Redemptive History

Wouldn’t it be wonderful to own a time machine? Who wouldn’t want to return as a spectator to the most significant moments in history? To witness bishop Leo face off with Attila the Hun outside the gates of Rome or Farel beseech Calvin to stay in Geneva or the Westminster Assembly debate...
On Covenant Theology and Theology Proper.
Have you ever wondered why Matthew 1:23 quotes Isaiah 7:14? Perhaps the ready answer is that the quote substantiates the virgin conception and birth of Christ, which is true enough. However, the text raises a number of questions. For instance, why did God promise a virgin conceived and virgin born...
James and Jonathan have a few questions about biblical interpretation, and Keith Stanglin is the right man to answer them. He’s the associate professor of historical theology at Austin Graduate School of Theology, and has written The Letter and Spirit of Biblical Interpretation, an overview from...
The news of the trial of young Arsacius Seehofer circulated quickly through Ingolstadt, Germany. He was a student at the town’s university, accused of following evangelical beliefs. The year was 1523, two years after the Diet of Worms. Martin Luther, still outlawed, had just published a German...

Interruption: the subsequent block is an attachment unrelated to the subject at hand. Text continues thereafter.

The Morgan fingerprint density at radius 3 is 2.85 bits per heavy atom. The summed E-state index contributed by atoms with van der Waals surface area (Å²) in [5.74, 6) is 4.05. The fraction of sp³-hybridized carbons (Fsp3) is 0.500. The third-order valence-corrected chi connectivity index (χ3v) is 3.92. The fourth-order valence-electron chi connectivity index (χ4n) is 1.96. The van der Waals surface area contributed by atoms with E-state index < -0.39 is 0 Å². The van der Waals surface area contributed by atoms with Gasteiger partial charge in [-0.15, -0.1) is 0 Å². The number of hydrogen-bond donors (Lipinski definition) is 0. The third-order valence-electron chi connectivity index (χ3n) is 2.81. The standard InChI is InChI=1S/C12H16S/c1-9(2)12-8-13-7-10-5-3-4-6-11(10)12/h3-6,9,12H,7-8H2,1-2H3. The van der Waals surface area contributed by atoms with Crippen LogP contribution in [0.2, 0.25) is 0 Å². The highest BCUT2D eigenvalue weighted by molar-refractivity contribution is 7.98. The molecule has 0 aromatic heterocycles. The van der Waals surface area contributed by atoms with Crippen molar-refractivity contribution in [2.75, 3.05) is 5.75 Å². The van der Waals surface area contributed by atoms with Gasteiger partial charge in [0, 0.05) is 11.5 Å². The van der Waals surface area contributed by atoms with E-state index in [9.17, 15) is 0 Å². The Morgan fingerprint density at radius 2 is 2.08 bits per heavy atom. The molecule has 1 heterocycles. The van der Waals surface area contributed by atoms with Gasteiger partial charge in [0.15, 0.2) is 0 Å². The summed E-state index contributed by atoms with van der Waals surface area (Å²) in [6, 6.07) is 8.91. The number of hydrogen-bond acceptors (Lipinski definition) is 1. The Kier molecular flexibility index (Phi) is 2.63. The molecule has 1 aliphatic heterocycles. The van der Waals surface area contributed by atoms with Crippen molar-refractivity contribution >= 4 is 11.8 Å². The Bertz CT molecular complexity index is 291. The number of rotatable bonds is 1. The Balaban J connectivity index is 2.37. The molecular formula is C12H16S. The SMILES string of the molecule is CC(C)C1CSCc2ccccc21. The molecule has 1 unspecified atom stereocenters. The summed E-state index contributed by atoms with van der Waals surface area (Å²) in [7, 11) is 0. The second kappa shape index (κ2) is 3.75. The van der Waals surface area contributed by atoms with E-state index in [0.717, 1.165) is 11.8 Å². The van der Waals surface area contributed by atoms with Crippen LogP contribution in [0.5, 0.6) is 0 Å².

It is important to understand that we cannot know anything about God unless He reveals Himself to us. God is infinite, and we are finite. The distance between God and man is so great that we could not know anything about Him or what He requires if He did not reveal Himself to us (WCF 7.1). As...
Jonathan and James invite Dr. Cornelis Venema for a conversation about his collection of essays entitled Christ and Covenant Theology.
Throughout Genesis chapters 1 and 2, the reader understands that it is God alone who gets to determine and pronounce what is good (each of His created days - 1:10, 12, 18, 21, 25, 31) as well as what is not good (that man should be alone - 2:18). It is for this reason that God put a reminder, a...
How important are the first chapters of Genesis to our understanding of the whole of Scripture? What happens to our perspective if we isolate Genesis 1-3 from the rest of God’s Word?
Most of the time when we think of the earthly life of Jesus, we think of how he demonstrated his power and manifest that he was the Son of God. On occasion, we think about how he demonstrated his humility in the weakness of his incarnation particularly at Gethsemane and Golgotha. One area we often...